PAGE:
It was like a bolt out of the blue for Niva Rani when her husband suddenly died six years ago, leaving her alone with two infant sons to care for amid utter poverty. However, she did not give up.
Now, her elder son is working as an electronic mechanic in a local workshop and the younger one is a sixth grader, thanks to Ohi Jute Fibres Mill in the Bscic Industrial Park in Gaibandha. That is where Niva Rani has been working since her husband's death.
She joined the factory as a printing helper, but now she has been promoted to printing operator. In the meantime, her salary has also increased.
"My children and I are living happily together now. What can be greater happiness than to live a life by earning money with your own labour," she said.
As in Niva Rani's case, Ohi Jute Fibres Mill has also changed the life of many other women, its policy being to employ helpless and impoverished women in its factory. Currently, 80 of the factory's 100 employees happen to be women.
Shumi Khatun, from Tulshighat in Gaibandha sadar, has been working in this factory since its inception in 2007 as a printing operator.
"A woman who earns her own bread is respected everywhere. This factory has made me self-reliant," she said.
The factory, situated on 55 decimals of land, produces different types of sacks from jute fibre. It produces around 10,000 sacks and does printing work on around 20,000 sacks per day.
Most of the production work includes sewing, sack making and printing work done by female workers.
Shanthana Rani, who has been working here for five years, said, "My salary is Tk8,000 which I spend on my family. However, the factory is also like a second family to me. Ohi Jute Fibres Mill is proof that women can run a factory."
The raw materials for making sacks in the factory are mainly bought from the northern districts of the country and Narayanganj. It needs around 50,000 tonnes of raw materials every week.
Chameli Begum has been making sacks in the factory for 12 years. She said, "My husband is a farmer. I helped him take two bighas of land on lease for agriculture with the money that I earned working in this factory. We also have built a house in the village."
Not only in the production section, the factory has women workers in the managerial section too.
Tania Sultana Lithi, formerly a leading figure in a leftist political organisation who has also been involved in sports, is working as the manager of Ohi Jute Fibres Mill.
"Opportunities for women's employment in small towns are very limited. On top of that, many people do not support women's employment in our country. Despite all these obstacles, women have caused a revolution in our factory," she said.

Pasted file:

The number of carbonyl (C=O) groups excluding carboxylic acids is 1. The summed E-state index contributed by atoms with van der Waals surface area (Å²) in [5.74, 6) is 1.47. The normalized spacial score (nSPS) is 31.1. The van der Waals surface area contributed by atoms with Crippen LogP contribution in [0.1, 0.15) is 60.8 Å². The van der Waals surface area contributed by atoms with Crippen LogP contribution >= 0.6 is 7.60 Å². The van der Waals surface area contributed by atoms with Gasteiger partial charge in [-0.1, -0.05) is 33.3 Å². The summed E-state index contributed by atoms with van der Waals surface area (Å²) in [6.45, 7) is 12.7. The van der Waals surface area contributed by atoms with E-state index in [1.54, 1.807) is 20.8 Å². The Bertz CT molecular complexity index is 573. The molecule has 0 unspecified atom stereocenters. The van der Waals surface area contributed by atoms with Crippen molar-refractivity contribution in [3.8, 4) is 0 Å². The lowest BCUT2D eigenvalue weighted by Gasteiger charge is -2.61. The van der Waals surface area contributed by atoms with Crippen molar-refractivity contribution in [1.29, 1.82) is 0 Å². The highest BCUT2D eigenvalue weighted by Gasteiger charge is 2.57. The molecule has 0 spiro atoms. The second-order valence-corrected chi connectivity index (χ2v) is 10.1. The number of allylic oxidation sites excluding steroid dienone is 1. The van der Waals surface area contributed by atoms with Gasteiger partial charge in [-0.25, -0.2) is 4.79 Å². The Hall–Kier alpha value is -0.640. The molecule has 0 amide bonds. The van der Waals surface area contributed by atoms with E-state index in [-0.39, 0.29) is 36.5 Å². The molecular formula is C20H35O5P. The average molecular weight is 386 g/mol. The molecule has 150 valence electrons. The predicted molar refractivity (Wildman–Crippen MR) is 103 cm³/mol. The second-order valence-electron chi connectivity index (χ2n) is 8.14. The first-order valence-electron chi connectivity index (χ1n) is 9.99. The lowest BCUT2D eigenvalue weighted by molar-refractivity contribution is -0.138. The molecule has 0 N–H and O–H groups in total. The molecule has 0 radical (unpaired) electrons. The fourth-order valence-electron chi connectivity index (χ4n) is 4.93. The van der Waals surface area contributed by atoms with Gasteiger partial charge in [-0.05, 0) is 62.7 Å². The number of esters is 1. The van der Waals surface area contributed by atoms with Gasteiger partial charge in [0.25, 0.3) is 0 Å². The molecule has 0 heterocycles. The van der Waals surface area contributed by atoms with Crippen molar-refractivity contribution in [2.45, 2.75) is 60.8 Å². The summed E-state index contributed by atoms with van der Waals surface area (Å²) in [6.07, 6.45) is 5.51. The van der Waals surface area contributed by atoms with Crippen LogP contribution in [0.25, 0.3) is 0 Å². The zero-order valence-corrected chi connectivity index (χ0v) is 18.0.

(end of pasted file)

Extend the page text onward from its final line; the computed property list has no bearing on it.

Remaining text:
"There are many benefits to working with women. They can be controlled easily. They work with diligence in the interest of the factory's making profits," she added.
Sudhir Chandra Sarkar, mechanical foreman of the factory, said, "I have been working here for 12 years. Male and female workers in this factory work like a family."
The factory went into operation in 2007 with only 35 workers. Abul Kashem Sabuj, the owner of Ohi Jute Fibers Mill, said, "We mainly produce and print sacks for the Ministry of Agriculture and Food. Earlier, I had a factory in Dhaka. I took a plot and set up this factory in the BSCIC Industrial Park in Gaibandha when I came here to visit my in-laws. I have tried to create work opportunities for the neglected women of this region in this factory."
Regarding hiring 80% women workers, he said, "Actually, women are more active than men at work. They are responsible too. They do not waste time in the name of tea and cigarette breaks. Overall development of the country is not possible if half of its population is left behind. This is the reason for giving priority to backward women workers."
He added that the factory will employ 40 more women soon as part of an expansion plan.
In the last two years during the Covid-19 period, the factory was closed only for 13 days. The women workers of the factory greatly contributed to the production of sacks for the country's food aid during the crisis.
Rabin Chandra Roy, assistant general manager of Gaibandha BSCIC, said, "This factory has done a great job by employing a lot of women workers. BSCIC is always ready to provide all kinds of help for such initiatives."